I recently finished reading Seth Godin’s book, The Dip, for the 2nd time. It is a short book that teaches you when to quit and when to lean in. Seth makes the argument that strategic quitting is a huge part of success. The problem is that most people don’t know how to quit properly or even when to quit. Although the book is only 80 pages, it is jammed packed with wisdom.
What is the dip?
This is straight from the back flap of the book:
It’s the fifth job interview where they never even call you back.
It’s the garage band playing to an empty club in the middle of nowhere.
It’s the seventh time you fall on your butt while learning to snowboard.
It’s the middle of the marathon, when the excitement of the starting gun is a dim memory, and the joy of the finish line is a distant dream.
It’s any rough patch you have to get through before achieving your big goal…if in fact you’re chasing the right goal.
Oh yeah, it’s also the key to your career, your company’s future, and maybe your ultimate happiness.
The Dip is the up hill battle you face after your initial excitement and early success wears off when trying to master something new. Take starting a blog for example, what percentage of people do you think stick it out through the dip? According to a 2009 article by The New York Times, 95% of all blogs are abandoned by their authors. Now some of those authors were right to quit because they were not willing to pay the price for success. But some of those authors frankly gave up to soon. They gave up inches within riches.
The fact that most people give up too early is why you never really have to worry about the competition. When it comes to success, “the entire process is built around many people starting while most people quit.”
This is not to say that there are not things worth quitting. It is quite the opposite. The key to quitting right is recognizing first if you are chasing the right goal.
5 Questions to ask whether you should Quit it or Stick it out:
- Do you have enough passion to keep you going when the going gets tough?
- Is this something you think you can be the best in the world at?
- Are you willing to pay the price?
- Are you willing to quit other things to reach success? (there’s a reason why most CEO’s have horrible bowling averages)
- Are you sure the juice is worth the squeeze? Meaning, are you on a Dip Curve or one of the failure curves?
The Curves that Lead To Failure
The Cul-de-Sac and the Cliff are the curves you want to avoid and quit as soon as possible. It’s these two curves that lead to failure.
Seth describes the Cul-de-Sac as boring and the Cliff exciting (at least for a while), both of the curves get you to the dip and both lead to failure.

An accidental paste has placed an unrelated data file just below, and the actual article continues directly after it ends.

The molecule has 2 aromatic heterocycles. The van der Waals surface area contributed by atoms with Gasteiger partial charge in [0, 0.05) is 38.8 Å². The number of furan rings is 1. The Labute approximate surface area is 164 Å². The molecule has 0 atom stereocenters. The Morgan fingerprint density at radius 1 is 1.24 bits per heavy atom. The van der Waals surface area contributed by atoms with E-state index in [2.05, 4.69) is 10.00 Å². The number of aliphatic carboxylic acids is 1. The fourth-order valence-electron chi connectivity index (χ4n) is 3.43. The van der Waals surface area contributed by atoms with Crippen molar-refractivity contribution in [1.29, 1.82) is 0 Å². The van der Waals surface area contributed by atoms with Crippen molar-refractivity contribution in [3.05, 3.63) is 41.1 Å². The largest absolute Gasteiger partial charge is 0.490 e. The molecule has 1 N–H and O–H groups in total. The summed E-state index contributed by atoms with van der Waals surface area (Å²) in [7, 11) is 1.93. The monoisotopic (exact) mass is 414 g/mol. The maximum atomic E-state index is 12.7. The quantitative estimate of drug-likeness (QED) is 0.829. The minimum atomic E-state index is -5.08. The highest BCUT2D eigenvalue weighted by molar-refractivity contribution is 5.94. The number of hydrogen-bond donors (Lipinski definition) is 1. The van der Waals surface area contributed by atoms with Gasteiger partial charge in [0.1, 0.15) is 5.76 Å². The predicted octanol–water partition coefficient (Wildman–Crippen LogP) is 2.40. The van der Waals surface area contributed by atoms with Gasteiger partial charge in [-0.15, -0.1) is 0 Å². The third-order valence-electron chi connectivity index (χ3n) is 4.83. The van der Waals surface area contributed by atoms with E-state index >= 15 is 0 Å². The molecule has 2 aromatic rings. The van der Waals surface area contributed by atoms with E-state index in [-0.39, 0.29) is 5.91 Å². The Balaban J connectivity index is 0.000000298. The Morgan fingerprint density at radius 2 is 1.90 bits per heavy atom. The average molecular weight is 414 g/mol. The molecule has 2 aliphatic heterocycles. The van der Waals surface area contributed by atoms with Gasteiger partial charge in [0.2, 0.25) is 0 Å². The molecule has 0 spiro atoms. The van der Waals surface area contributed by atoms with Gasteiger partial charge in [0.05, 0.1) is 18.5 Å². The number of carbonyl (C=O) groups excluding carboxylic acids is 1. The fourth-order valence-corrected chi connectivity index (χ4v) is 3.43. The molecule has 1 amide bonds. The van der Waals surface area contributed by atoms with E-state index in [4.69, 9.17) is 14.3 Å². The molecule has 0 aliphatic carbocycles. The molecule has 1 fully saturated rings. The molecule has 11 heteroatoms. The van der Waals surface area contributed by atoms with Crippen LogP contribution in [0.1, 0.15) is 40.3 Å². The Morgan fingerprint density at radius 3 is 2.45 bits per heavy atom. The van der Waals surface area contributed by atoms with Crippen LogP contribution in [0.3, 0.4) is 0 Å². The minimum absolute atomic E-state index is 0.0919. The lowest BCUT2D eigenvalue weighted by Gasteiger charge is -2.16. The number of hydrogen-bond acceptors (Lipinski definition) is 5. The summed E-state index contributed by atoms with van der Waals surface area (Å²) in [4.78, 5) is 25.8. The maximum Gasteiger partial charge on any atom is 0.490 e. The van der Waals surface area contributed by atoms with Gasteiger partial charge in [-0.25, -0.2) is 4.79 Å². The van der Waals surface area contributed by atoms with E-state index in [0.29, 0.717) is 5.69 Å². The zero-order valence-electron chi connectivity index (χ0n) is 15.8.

If you find yourself facing either of these two curves, you need to quit. Not soon, but right now. The biggest obstacle to success in life, as far as I can tell, is our inability to quit these curves soon enough. – page 22
They call them dead end jobs for a reason.
Don’t avoid quitting because your worried what others might think.
Get to the Dip and through the Dip
Yes, quitting means changing paths and that can be a hassle, but it’s a hassle worth dealing with. It’s the dip that leads to mastery and success, and ultimately to rewards. You know what they say “to the victor go the spoils.”
Important Note: Successful people don’t just ride out the Dip. They don’t just buckle down and survive it. No, they lean into the Dip. They push harder, changing the rules as they go. Just because you know you’re in the Dip doesn’t mean you have to live happily with it. Dips don’t last quite as long when you whittle at them. – page 19
If you really want success then you need to find the grit to persevere through the dip.
The dip creates scarcity, which creates value.
The Dip is actually your greatest ally because it makes the project worthwhile (and keeps others from competing with you). – page 33
Take solace when facing the dip, knowing that most of your competition will quit in the dip.
A final quote from the book on getting through the dip
The brave thing to do is to tough it out and end up on the other side–getting all the benefits that come from scarcity. And the stupid thing to do is to start, give it your best shot, waste a lot of time and money, and quit right in the middle of the Dip. – page 24
Now its your turn to get out there and pursue your passion and get through the dip so that you can reap the rewards just on the other side of the peak.
If you haven’t read this book, you can pick up a copy of the book on Amazon.
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